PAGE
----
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American Government Class Rules Project

Posted in AmGov Proposed Rules

Class Rules Group Project:


   The Class Rules Group Project is designed to do two things.  First it is to create rules for the class to abide by, with the overall goal ultimately being to create a positive learning environment.  Secondly, it is to give an introduction to legislative process.  That process is described below.  For general questions about the Class Rules, click Rules FAQ.  Additionally, this project will introduce students to some key vocabulary:  constituency, due process, constitutionality, equal protection, ratify, modify, propositions, veto, judicial review, and amendments.

Step 1 - Gathering Opinion

   Students will read some sample class rules and perform a forced-choice exercise with them (in which they must decide if they are for or against any particular rules).  Students will discuss pros and cons of each proposal.

Step 2 - Learning About Legal Hierarchies

   Using California's Proposition 187 or Colorado's Amendment 2 (Romer vs. Evans) the class will examine the way in which "unconstitutional" laws are passed, implemented, and challenged.  Specific links to these laws may be found at the following:

  Colorado's Amendment 2 (Romer vs. Evans) Broken Link

  California's Proposition 187 Broken Link

  When reading these articles (or other articles on these examples of judicial review), keep in mind the following basic questions:  (1) Why were these two laws passed initially?  In other words, what did the proponents of these laws seek to accomplish?  (2) How were these laws passed? How is it that they became law? What was the process whereby they were "made legal"?  (3) How and why were these two laws negated? Pay special attention to the underlying principles on which the laws were rejected as well as the process whereby they were taken off the books.

Step 3 - Learning About Pre-Existing Law

   Students will examine District Policies which govern them and may influence their own lawmaking.  These policies may be found at the following link: OUHSD Board Policies.  Classroom discussion of Board Policies will focus on:

6154 - Homework (both pages)

5121 - Evaluation of Student Achievement (Grading Policy) -          pp. 1 - 4 are all that is required for class


5141.21 - School (Student) Publications (all three pages)

5145.12 - Search and Seizure                                                 (pages 1 - 3, skip p. 4, read Canine Search pages 5 and 6)  NOT Required in the Quarter System.


5145.3 - Discrimination (first three pages only)

5145.7 - Sexual Harassment (first three pages only) NOT Required in the Quarter System.

Step 4 - Forming Constituencies

   Students will form groups of 6 or 7 people.  These will be known as "Constituent Groups".  Normally these will be formed of groups of friends.  Within each "Constituent Group" each student will chose a section of class law (as outlined by the teacher) to focus on.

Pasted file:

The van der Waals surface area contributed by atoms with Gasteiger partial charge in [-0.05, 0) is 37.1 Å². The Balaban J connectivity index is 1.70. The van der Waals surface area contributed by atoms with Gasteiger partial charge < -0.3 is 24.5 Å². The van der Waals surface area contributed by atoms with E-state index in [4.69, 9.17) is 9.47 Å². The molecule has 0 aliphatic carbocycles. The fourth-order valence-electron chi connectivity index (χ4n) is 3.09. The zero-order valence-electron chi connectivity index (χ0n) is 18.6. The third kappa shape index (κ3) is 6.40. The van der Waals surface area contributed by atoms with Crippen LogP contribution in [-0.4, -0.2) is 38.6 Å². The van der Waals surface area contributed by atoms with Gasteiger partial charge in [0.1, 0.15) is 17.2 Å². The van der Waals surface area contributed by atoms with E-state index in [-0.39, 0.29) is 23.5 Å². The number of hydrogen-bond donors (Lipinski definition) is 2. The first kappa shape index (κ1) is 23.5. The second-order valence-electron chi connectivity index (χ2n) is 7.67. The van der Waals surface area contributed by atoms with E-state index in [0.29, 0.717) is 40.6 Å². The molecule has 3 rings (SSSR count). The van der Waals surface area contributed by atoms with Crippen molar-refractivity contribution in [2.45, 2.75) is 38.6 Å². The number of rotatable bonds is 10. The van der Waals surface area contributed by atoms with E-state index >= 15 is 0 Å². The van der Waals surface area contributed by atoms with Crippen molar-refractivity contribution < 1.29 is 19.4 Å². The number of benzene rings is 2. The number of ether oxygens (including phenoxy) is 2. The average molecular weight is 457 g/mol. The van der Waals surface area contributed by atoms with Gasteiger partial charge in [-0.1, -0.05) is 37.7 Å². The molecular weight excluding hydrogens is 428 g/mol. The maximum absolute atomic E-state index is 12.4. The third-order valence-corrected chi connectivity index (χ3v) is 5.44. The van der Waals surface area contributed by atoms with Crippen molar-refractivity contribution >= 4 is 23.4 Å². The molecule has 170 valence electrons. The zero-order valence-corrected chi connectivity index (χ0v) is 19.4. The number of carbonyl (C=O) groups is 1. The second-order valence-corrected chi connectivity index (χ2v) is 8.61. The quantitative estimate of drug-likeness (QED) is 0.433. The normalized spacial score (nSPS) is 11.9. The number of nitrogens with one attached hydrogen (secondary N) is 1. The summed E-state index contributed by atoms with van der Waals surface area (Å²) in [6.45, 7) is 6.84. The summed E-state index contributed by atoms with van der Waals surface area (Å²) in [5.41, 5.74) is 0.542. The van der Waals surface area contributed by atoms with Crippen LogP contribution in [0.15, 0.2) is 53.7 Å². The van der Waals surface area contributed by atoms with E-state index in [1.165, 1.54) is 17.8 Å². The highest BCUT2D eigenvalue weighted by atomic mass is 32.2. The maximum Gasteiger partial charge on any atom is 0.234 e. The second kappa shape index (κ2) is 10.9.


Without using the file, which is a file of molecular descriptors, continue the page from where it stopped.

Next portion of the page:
Step 5 - Crafting Legal Proposals - Creating a First Draft

   Students will then form "Legislative Groups".  Each "Legislative Group" will craft a legal proposal for the class concerning that section of classroom law.  "Legislative Groups" will write up their proposals and make ample copies of them (enough for everyone in the class, including the teacher) which will be distributed in the "Constituent Groups" for discussion.  Revisions, if needed, will be made in a final round in the "Legislative Groups".

Step 6 - Campaigning

   Students will discuss and debate and campaign through "Constituent Group" and class discussion to get their law proposals passed.

Step 7 - Voting

  Each "Legislative Group" will distribute then produce ballots with the full text of their proposed law on them.  Beside each element of their proposed laws will be a box or spot in which to indicate "Accept" or "Reject" - clearly marked.  One copy of each set of laws will be made and distributed to all students in class with an additional copy for the teacher.  Secret Ballot votes will be taken. The teacher cannot vote.  Passage requires 2/3 majority.  Votes will be counted and re-counted.

Step 8 - Veto and Override

  The teacher may veto any rule he does not approve of.  The class may override the veto with 100% approval. 

Step 9 - Publication

  The teacher will type up all the adopted class rules and publish them so each member of the class has a copy for reference purposes.

Step 10 - Teacher Assessment and Grading

   The teacher will award grades to each "Legislative Group" based on three things (10 points each): (1) whether or not their legislation passed;  (2) quality and references of their legislation - was it well written?  enforceable?  valuable?  (this is a somewhat subjective criteria), was it referenced with pre-existing law? and (3) was the work done on-time and properly with the correct formatting?  The assignment is worth a total of 30 points. Good luck and may you pass excellent legislation!